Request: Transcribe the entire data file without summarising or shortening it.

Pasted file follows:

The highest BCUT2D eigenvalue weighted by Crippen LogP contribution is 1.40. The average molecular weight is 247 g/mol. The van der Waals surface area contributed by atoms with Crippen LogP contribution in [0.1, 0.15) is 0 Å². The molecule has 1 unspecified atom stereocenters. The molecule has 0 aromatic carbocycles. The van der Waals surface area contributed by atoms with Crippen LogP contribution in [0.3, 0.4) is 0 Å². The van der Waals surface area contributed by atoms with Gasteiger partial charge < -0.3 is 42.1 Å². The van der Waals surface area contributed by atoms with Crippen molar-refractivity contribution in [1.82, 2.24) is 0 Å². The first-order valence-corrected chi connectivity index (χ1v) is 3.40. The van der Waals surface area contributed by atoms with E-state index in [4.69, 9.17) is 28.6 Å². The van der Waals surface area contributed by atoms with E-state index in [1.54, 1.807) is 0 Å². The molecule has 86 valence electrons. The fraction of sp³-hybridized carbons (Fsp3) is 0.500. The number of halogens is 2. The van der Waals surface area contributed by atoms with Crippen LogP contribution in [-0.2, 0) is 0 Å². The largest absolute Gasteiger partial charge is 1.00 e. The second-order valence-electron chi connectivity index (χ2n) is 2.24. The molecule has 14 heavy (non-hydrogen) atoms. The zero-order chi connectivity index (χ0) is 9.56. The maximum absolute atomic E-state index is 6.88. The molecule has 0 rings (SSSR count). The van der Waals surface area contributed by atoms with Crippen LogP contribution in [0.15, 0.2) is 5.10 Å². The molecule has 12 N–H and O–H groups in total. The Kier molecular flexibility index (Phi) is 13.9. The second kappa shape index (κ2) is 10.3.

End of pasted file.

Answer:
The highest BCUT2D eigenvalue weighted by Crippen LogP contribution is 1.40. The average molecular weight is 247 g/mol. The van der Waals surface area contributed by atoms with Crippen LogP contribution in [0.1, 0.15) is 0 Å². The molecule has 1 unspecified atom stereocenters. The molecule has 0 aromatic carbocycles. The van der Waals surface area contributed by atoms with Crippen LogP contribution in [0.3, 0.4) is 0 Å². The van der Waals surface area contributed by atoms with Gasteiger partial charge < -0.3 is 42.1 Å². The van der Waals surface area contributed by atoms with Crippen molar-refractivity contribution in [1.82, 2.24) is 0 Å². The first-order valence-corrected chi connectivity index (χ1v) is 3.40. The van der Waals surface area contributed by atoms with E-state index in [4.69, 9.17) is 28.6 Å². The van der Waals surface area contributed by atoms with E-state index in [1.54, 1.807) is 0 Å². The molecule has 86 valence electrons. The fraction of sp³-hybridized carbons (Fsp3) is 0.500. The number of halogens is 2. The van der Waals surface area contributed by atoms with Crippen LogP contribution in [-0.2, 0) is 0 Å². The largest absolute Gasteiger partial charge is 1.00 e. The second-order valence-electron chi connectivity index (χ2n) is 2.24. The molecule has 14 heavy (non-hydrogen) atoms. The zero-order chi connectivity index (χ0) is 9.56. The maximum absolute atomic E-state index is 6.88. The molecule has 0 rings (SSSR count). The van der Waals surface area contributed by atoms with Crippen LogP contribution in [0.15, 0.2) is 5.10 Å². The molecule has 12 N–H and O–H groups in total. The Kier molecular flexibility index (Phi) is 13.9. The second kappa shape index (κ2) is 10.3.